17. 17.
    Dai Y, Cederbaum AI: Cytotoxicity of acetaminophen in human cytochrome P4502E1-transfected HepG2 cells. J Pharmacol Exp Ther 273: 1497–1505, 1995PubMedGoogle Scholar
  18. 18.
    Holownia A, Mapoles J, Menez JF, Braszko JJ: Acetaminophen metabolism and cytotoxicity in PC12 cells transfected with cytochrome P4502E1. J Mol Med 75: 522–527, 1997CrossRefPubMedGoogle Scholar
  19. 19.
    Lee SS, Buters JT, Pineau T, Fernandez-Salguero P, Gonzalez FJ: Role of CYP2E1 in the hepatotoxicity of acetaminophen. J Biol Chem 271: 12063–12067, 1996CrossRefPubMedGoogle Scholar
  20. 20.
    Cederbaum AI, Wu D, Mari M, Bai J: CYP2E1-dependent toxicity and oxidative stress in HepG2 cells. Free Radical Biol Med 31: 1539–1543, 2001CrossRefGoogle Scholar
  21. 21.
    Guengerich FP, Kim DH, Iwasaki M: Role of human cytochrome P-450 IIE1 in the oxidation of many low molecular weight cancer suspects. Chem Res Toxicol 4: 168–179, 1991PubMedGoogle Scholar
  22. 22.
    Yang CS, Yoo JS, Ishizaki H, Hong JY: Cytochrome P450IIE1: Roles in nitrosamine metabolism and mechanisms of regulation. Drug Meta Rev 22: 147–159, 1990Google Scholar
  23. 23.
    Koop DR: Oxidative and reductive metabolism by cytochrome P450 2E1. FASEB J 6: 724–730, 1992PubMedGoogle Scholar
  24. 24.
    Morimoto M, Zern MA, Hagbjéork AL, Ingelman-Sundberg M, French SW: Fish oil, alcohol, and liver pathology: Role of cytochrome P450 2E1. Proc Soc Exp Biol Med 207: 197–205, 1994PubMedGoogle Scholar
  25. 25.
    Nanji AA, Zhao S, Sadrzadeh SM, Dannenberg AJ, Tahan SR, Waxman DJ: Markedly enhanced cytochrome P450 2E1 induction and lipid peroxidation is associated with severe liver injury in fish oil-ethanol-fed rats. Alcohol Clin Exp Res 18: 1280–1285, 1994PubMedGoogle Scholar
  26. 26.
    Lieber CS: Cytochrome P-4502E1: Its physiological and pathological role. Physiol Rev 77: 517–544, 1997PubMedGoogle Scholar
  27. 27.
    Weltman MD, Farrell GC, Hall P, Ingelman-Sundberg M, Liddle C: Hepatic cytochrome P450 2E1 is increased in patients with nonalcoholic steatohepatitis. Hepatology 27: 128–133, 1998CrossRefPubMedGoogle Scholar
  28. 28.
    Bett AJ, Haddara W, Prevec L, Graham FL: An efficient and flexible system for construction of adenovirus vectors with insertions or deletions in early regions 1 and 3. Proc Natl Acad Sci USA 91: 8802–8806, 1994PubMedGoogle Scholar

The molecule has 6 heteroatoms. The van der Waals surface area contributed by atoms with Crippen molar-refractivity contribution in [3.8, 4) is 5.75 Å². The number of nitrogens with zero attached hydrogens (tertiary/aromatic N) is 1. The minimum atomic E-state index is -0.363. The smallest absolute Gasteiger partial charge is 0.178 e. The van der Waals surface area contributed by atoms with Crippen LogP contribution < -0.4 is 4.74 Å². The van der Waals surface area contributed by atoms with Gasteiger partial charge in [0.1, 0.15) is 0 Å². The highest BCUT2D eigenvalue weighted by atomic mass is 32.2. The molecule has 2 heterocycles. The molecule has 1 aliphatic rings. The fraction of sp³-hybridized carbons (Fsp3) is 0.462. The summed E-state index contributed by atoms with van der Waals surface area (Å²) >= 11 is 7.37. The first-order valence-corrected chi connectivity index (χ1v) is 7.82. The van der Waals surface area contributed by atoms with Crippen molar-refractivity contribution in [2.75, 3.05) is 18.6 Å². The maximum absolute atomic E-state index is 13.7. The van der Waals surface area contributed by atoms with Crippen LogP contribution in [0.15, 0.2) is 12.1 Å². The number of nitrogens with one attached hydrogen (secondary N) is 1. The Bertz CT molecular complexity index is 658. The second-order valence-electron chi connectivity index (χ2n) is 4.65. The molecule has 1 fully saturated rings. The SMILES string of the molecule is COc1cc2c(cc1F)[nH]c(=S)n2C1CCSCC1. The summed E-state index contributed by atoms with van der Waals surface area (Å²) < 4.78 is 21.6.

29. 29.
    Bai J, Cederbaum AI: Catalase protects HepG2 cells from apoptosis induced by DNA-damaging agents by accelerating the degradation of p53. J Biol Chem 278: 4660–4667, 2003PubMedGoogle Scholar
  30. 30.
    Wiger R, Finstad HS, Hongslo JK, Haug K, Holme JA: Paracetamol inhibits cell cycling and induces apoptosis in HL-60 cells. Pharmacol Toxicol 81: 285–293, 1997PubMedGoogle Scholar
  31. 31.
    Ray SD, Mumaw VR, Raje RR, Fariss MW: Protection of acetaminophen-induced hepatocellular apoptosis and necrosis by cholesteryl hemisuccinate pretreatment. J Pharmacol Exp Ther 279: 1470–1483, 1996PubMedGoogle Scholar
  32. 32.
    Lindenthal J, Sinclair JF, Howell S, Cargill I, Sinclair PR, Taylor T: Toxicity of paracetamol in cultured chick hepatocytes treated with methotrexate. Eur J Pharmacol228: 289–298, 1993CrossRefPubMedGoogle Scholar
  33. 33.
    Patten CJ, Thomas PE, Guy RL, Lee M, Gonzalez FJ, Guengerich FP, Yang CS: Cytochrome P450 enzymes involved in acetaminophen activation by rat and human liver microsomes and their kinetics. Chem Res Toxicol 6: 511–518, 1993PubMedGoogle Scholar
  34. 34.
    Gu J, Zhang QY, Genter MB, Lipinskas TW, Negishi M, Nebert DW, Ding X: Purification and characterization of heterologously expressed mouse CYP2A5 and CYP2G1: Role in metabolic activation of acetaminophen and 2,6-dichlorobenzonitrile in mouse olfactory mucosal microsomes. J Pharmacol Exp Ther 285: 1287–1295, 1998PubMedGoogle Scholar
  35. 35.
    Genter MB, Liang HC, Gu J, Ding X, Negishi M, McKinnon RA, Nebert DW: Role of CYP2A5 and 2G1 in acetaminophen metabolism and toxicity in the olfactory mucosa of the Cyp1a2(-/-) mouse. Biochem Pharmacol 55: 1819–1826, 1998CrossRefPubMedGoogle Scholar
  36. 36.
    Kostrubsky VE, Szakacs JG, Jeffery EH, Wood SG, Bement WJ, Wrighton SA, Sinclair PR, Sinclair JF: Role of CYP3A in ethanolmediated increases in acetaminophen hepatotoxicity. Toxicol Appl Pharmacol 143: 315–323, 1997CrossRefPubMedGoogle Scholar
  37. 37.
    Kostrubsky VE, Szakacs JG, Jeffery EH, Woods SG, Bement WJ, Wrighton SA, Sinclair PR, Sinclair JF: Protection of ethanol-mediated acetaminophen hepatotoxicity by triacetyloleandomycin, a specific inhibitor of CYP3A. Ann Clin Lab Sci 27: 57–62, 1997PubMedGoogle Scholar
  38. 38.
    Zhang J, Huang W, Chua SS, Wei P, Moore DD: Modulation of acetaminophen-induced hepatotoxicity by the xenobiotic receptor CAR. Science 298: 422–424, 2002CrossRefPubMedGoogle Scholar
  39. 39.
    Pumford NR, Hinson JA, PotterDW, Rowland KL, Benson RW, Roberts DW: Immunochemical quantitation of 3-(cystein-S-yl)acetaminophen adducts in serum and liver proteins of acetaminophen-treated mice. J Pharmacol Exp Ther 248: 190–196, 1989PubMedGoogle Scholar
  40. 40.
    Roberts DW, Bucci TJ, Benson RW, Warbritton AR, McRae TA, Pumford NR, Hinson JA: Immunohistochemical localization and quantification of the 3-(cystein-S-yl)-acetaminophen protein adduct in acetaminophen hepatotoxicity. Am J Pathol 138: 359–371, 1991PubMedGoogle Scholar
  41. 41.